Login / Register 0 items | $0.00 New @ KVR
User avatar
Smashed Transistors
KVRist
 
126 posts since 10 Oct, 2014

Postby Smashed Transistors; Mon Feb 26, 2018 3:33 pm Re: FM synths - Anti-aliasing/Oversampling

Integration/derivation also induce phase changes.
They are not critical with sine waves and considering the f scaling is enough.

I think that phase matters very much with complex waveforms as modulators.

For example, using a sawtooth as a modulator leads to something that is similar to osc sync sweeps. If you use a waveform with a similar spectrum as the sawtooth but with different harmonic phases, the result is much different.
See you here and there... Youtube, Google Play, SoundCloud...
mystran
KVRAF
 
4888 posts since 11 Feb, 2006, from Helsinki, Finland

Postby mystran; Mon Feb 26, 2018 4:53 pm Re: FM synths - Anti-aliasing/Oversampling

Smashed Transistors wrote:Integration/derivation also induce phase changes.
They are not critical with sine waves and considering the f scaling is enough.


Well, right.. so multiply (or divide) the spectrum with i/f instead. :P
Image <- plugins | forum
User avatar
S0lo
KVRian
 
551 posts since 31 Dec, 2008

Postby S0lo; Tue Feb 27, 2018 10:16 am Re: FM synths - Anti-aliasing/Oversampling

Another thing that can cause severe aliasing is feedback modulation. That is, OP1 modulating OP2, then OP2 modulating OP1. This can very quickly go too wild and end up producing just useless noise. I personally prevent this by limiting the modulation amount in one direction and allowing it to be large in the other direction. But someone else may have better ideas :idea:
User avatar
Smashed Transistors
KVRist
 
126 posts since 10 Oct, 2014

Postby Smashed Transistors; Tue Feb 27, 2018 10:57 am Re: FM synths - Anti-aliasing/Oversampling

The feedback aliasing problem is sometimes called "hunting", it occurs even when there is only one oscillator when the feedback coefficient is big enough so that the system becomes chaotic with bifurcations.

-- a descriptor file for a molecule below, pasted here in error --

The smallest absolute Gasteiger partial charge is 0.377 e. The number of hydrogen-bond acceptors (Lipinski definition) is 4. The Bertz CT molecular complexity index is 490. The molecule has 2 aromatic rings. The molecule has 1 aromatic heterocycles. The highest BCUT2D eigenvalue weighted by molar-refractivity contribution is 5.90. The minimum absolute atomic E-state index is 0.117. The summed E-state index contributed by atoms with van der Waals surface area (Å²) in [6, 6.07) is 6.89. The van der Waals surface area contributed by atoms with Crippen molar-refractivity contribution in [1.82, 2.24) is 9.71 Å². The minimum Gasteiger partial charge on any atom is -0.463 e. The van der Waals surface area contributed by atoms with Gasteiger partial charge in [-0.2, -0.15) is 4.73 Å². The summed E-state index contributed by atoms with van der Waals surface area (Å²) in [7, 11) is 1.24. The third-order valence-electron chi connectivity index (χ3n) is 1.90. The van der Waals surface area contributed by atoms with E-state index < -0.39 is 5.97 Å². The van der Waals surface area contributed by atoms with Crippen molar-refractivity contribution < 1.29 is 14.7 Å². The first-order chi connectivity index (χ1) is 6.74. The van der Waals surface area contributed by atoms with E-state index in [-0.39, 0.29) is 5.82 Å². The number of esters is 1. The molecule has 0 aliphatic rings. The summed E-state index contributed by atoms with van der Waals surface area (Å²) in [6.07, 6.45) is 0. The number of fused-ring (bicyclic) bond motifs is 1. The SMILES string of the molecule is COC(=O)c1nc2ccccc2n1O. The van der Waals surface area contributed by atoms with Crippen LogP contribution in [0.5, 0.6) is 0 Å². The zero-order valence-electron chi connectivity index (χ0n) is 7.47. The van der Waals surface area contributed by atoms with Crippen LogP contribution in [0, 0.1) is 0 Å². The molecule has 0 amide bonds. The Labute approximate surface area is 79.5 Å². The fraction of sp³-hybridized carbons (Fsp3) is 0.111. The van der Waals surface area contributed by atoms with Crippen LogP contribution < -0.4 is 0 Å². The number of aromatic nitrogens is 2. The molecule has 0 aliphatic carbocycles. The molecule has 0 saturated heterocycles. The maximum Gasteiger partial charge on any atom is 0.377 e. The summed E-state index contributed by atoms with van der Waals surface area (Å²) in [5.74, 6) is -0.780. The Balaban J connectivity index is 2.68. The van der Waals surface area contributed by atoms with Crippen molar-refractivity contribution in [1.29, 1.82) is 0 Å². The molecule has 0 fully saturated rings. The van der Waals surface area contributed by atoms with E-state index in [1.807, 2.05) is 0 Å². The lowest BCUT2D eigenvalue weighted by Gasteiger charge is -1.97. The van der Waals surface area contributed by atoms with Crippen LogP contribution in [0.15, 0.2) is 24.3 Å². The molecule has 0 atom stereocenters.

To limit this effect you can use a simple "anti hunting" filter (as described in Yamaha's patent...) try to put a basic filter like y = 0.5f * (x + y) in the loop.
See you here and there... Youtube, Google Play, SoundCloud...
User avatar
S0lo
KVRian
 
551 posts since 31 Dec, 2008

Postby S0lo; Tue Feb 27, 2018 12:27 pm Re: FM synths - Anti-aliasing/Oversampling

Smashed Transistors wrote:The feedback aliasing problem is sometimes called "hunting", it occurs even when there is only one oscillator when the feedback coefficient is big enough so that the system becomes chaotic with bifurcations.
To limit this effect you can use a simple "anti hunting" filter (as described in Yamaha's patent...) try to put a basic filter like y = 0.5f * (x + y) in the loop.


hmmm, bit confused :? filtering an arbitrary wave (modulator) will obviously change it's shape. it's no longer THAT wave any more.

And if they're filtering sin waves!!! well, thats just equivalent to lowering it's amplitude, which is the same as lowering the modulation amount.

I haven't read the patent, so I'm probably missing something here.
User avatar
Smashed Transistors
KVRist
 
126 posts since 10 Oct, 2014

Postby Smashed Transistors; Wed Feb 28, 2018 12:30 pm Re: FM synths - Anti-aliasing/Oversampling

It only filters the high end of the spectrum.
As it is fed back, it is no more a sine wave.
For example, when you feed back one oscillator on itself, as you increase the feedback the sine morphs into sort of a sawtooth.
Without the filter, some HF ringing happens.
See you here and there... Youtube, Google Play, SoundCloud...
User avatar
S0lo
KVRian
 
551 posts since 31 Dec, 2008

Postby S0lo; Thu Mar 01, 2018 12:01 am Re: FM synths - Anti-aliasing/Oversampling

Smashed Transistors wrote:As it is fed back, it is no more a sine wave.


Your right. I don't know what I was thinking :dog:
Previous

Moderator: Moderators (Main)

Return to DSP and Plug-in Development